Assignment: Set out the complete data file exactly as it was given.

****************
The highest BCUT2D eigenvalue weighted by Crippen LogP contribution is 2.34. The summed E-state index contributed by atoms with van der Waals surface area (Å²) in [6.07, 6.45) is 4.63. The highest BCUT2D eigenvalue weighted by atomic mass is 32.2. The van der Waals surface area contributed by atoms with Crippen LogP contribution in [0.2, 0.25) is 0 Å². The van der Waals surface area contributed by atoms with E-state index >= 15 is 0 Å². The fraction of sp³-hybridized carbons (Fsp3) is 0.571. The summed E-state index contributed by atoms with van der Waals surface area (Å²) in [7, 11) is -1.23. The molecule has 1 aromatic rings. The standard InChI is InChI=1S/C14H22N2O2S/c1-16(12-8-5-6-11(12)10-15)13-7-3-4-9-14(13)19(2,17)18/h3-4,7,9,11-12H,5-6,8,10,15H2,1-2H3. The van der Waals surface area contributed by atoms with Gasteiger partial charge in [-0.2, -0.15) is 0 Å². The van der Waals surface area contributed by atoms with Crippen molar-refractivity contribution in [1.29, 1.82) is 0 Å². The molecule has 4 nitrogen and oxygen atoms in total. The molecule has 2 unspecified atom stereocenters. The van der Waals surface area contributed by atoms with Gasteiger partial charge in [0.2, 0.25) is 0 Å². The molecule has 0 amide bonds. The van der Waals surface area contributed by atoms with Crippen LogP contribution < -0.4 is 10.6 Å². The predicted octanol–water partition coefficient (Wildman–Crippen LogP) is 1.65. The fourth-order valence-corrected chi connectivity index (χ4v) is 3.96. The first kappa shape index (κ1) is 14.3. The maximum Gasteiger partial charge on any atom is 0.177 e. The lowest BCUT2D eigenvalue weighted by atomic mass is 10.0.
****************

The highest BCUT2D eigenvalue weighted by Crippen LogP contribution is 2.34. The summed E-state index contributed by atoms with van der Waals surface area (Å²) in [6.07, 6.45) is 4.63. The highest BCUT2D eigenvalue weighted by atomic mass is 32.2. The van der Waals surface area contributed by atoms with Crippen LogP contribution in [0.2, 0.25) is 0 Å². The van der Waals surface area contributed by atoms with E-state index >= 15 is 0 Å². The fraction of sp³-hybridized carbons (Fsp3) is 0.571. The summed E-state index contributed by atoms with van der Waals surface area (Å²) in [7, 11) is -1.23. The molecule has 1 aromatic rings. The standard InChI is InChI=1S/C14H22N2O2S/c1-16(12-8-5-6-11(12)10-15)13-7-3-4-9-14(13)19(2,17)18/h3-4,7,9,11-12H,5-6,8,10,15H2,1-2H3. The van der Waals surface area contributed by atoms with Gasteiger partial charge in [-0.2, -0.15) is 0 Å². The van der Waals surface area contributed by atoms with Crippen molar-refractivity contribution in [1.29, 1.82) is 0 Å². The molecule has 4 nitrogen and oxygen atoms in total. The molecule has 2 unspecified atom stereocenters. The van der Waals surface area contributed by atoms with Gasteiger partial charge in [0.2, 0.25) is 0 Å². The molecule has 0 amide bonds. The van der Waals surface area contributed by atoms with Crippen LogP contribution < -0.4 is 10.6 Å². The predicted octanol–water partition coefficient (Wildman–Crippen LogP) is 1.65. The fourth-order valence-corrected chi connectivity index (χ4v) is 3.96. The first kappa shape index (κ1) is 14.3. The maximum Gasteiger partial charge on any atom is 0.177 e. The lowest BCUT2D eigenvalue weighted by atomic mass is 10.0.